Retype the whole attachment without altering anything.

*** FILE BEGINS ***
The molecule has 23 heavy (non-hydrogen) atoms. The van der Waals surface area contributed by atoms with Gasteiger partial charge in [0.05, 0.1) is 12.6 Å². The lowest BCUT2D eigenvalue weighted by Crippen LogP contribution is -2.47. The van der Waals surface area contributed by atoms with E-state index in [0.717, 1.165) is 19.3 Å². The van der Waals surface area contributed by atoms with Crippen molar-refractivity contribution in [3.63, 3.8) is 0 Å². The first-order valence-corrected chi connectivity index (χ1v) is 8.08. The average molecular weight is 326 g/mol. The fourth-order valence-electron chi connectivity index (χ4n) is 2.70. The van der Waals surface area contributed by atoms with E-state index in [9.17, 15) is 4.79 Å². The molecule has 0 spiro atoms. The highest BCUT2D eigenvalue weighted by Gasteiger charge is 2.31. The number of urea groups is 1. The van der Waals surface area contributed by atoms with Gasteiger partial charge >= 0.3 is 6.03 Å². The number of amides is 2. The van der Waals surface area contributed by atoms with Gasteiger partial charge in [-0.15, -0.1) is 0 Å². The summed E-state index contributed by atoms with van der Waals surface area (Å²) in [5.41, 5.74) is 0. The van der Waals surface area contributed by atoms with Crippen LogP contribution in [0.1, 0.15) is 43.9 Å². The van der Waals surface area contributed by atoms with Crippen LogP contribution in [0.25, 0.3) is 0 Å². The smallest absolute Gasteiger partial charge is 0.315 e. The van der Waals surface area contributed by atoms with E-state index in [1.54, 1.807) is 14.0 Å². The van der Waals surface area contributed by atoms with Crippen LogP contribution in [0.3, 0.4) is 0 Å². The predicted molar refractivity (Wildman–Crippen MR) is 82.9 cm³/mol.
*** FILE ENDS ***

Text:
The molecule has 23 heavy (non-hydrogen) atoms. The van der Waals surface area contributed by atoms with Gasteiger partial charge in [0.05, 0.1) is 12.6 Å². The lowest BCUT2D eigenvalue weighted by Crippen LogP contribution is -2.47. The van der Waals surface area contributed by atoms with E-state index in [0.717, 1.165) is 19.3 Å². The van der Waals surface area contributed by atoms with Crippen molar-refractivity contribution in [3.63, 3.8) is 0 Å². The first-order valence-corrected chi connectivity index (χ1v) is 8.08. The average molecular weight is 326 g/mol. The fourth-order valence-electron chi connectivity index (χ4n) is 2.70. The van der Waals surface area contributed by atoms with E-state index in [9.17, 15) is 4.79 Å². The molecule has 0 spiro atoms. The highest BCUT2D eigenvalue weighted by Gasteiger charge is 2.31. The number of urea groups is 1. The van der Waals surface area contributed by atoms with Gasteiger partial charge >= 0.3 is 6.03 Å². The number of amides is 2. The van der Waals surface area contributed by atoms with Gasteiger partial charge in [-0.15, -0.1) is 0 Å². The summed E-state index contributed by atoms with van der Waals surface area (Å²) in [5.41, 5.74) is 0. The van der Waals surface area contributed by atoms with Crippen LogP contribution in [0.1, 0.15) is 43.9 Å². The van der Waals surface area contributed by atoms with Crippen LogP contribution in [0.25, 0.3) is 0 Å². The smallest absolute Gasteiger partial charge is 0.315 e. The van der Waals surface area contributed by atoms with E-state index in [1.54, 1.807) is 14.0 Å². The van der Waals surface area contributed by atoms with Crippen LogP contribution in [0.3, 0.4) is 0 Å². The predicted molar refractivity (Wildman–Crippen MR) is 82.9 cm³/mol.